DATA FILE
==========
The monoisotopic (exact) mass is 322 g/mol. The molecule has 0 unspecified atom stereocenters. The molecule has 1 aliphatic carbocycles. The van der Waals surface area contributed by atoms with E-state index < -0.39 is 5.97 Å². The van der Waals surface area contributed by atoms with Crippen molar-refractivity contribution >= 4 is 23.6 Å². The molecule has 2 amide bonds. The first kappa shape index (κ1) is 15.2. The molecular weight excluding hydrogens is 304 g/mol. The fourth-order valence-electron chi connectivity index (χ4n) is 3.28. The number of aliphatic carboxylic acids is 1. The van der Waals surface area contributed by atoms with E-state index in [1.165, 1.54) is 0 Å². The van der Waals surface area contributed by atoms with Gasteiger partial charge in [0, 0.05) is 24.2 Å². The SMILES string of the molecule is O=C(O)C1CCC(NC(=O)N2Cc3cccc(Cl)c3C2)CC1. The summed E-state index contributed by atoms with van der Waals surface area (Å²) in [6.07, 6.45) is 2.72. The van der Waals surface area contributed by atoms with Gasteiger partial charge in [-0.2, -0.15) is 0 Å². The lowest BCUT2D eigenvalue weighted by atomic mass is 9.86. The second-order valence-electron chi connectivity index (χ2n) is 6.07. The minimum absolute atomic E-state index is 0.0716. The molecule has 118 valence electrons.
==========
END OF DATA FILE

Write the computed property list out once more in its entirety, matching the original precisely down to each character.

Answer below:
The monoisotopic (exact) mass is 322 g/mol. The molecule has 0 unspecified atom stereocenters. The molecule has 1 aliphatic carbocycles. The van der Waals surface area contributed by atoms with E-state index < -0.39 is 5.97 Å². The van der Waals surface area contributed by atoms with Crippen molar-refractivity contribution >= 4 is 23.6 Å². The molecule has 2 amide bonds. The first kappa shape index (κ1) is 15.2. The molecular weight excluding hydrogens is 304 g/mol. The fourth-order valence-electron chi connectivity index (χ4n) is 3.28. The number of aliphatic carboxylic acids is 1. The van der Waals surface area contributed by atoms with E-state index in [1.165, 1.54) is 0 Å². The van der Waals surface area contributed by atoms with Gasteiger partial charge in [0, 0.05) is 24.2 Å². The SMILES string of the molecule is O=C(O)C1CCC(NC(=O)N2Cc3cccc(Cl)c3C2)CC1. The summed E-state index contributed by atoms with van der Waals surface area (Å²) in [6.07, 6.45) is 2.72. The van der Waals surface area contributed by atoms with Gasteiger partial charge in [-0.2, -0.15) is 0 Å². The lowest BCUT2D eigenvalue weighted by atomic mass is 9.86. The second-order valence-electron chi connectivity index (χ2n) is 6.07. The minimum absolute atomic E-state index is 0.0716. The molecule has 118 valence electrons.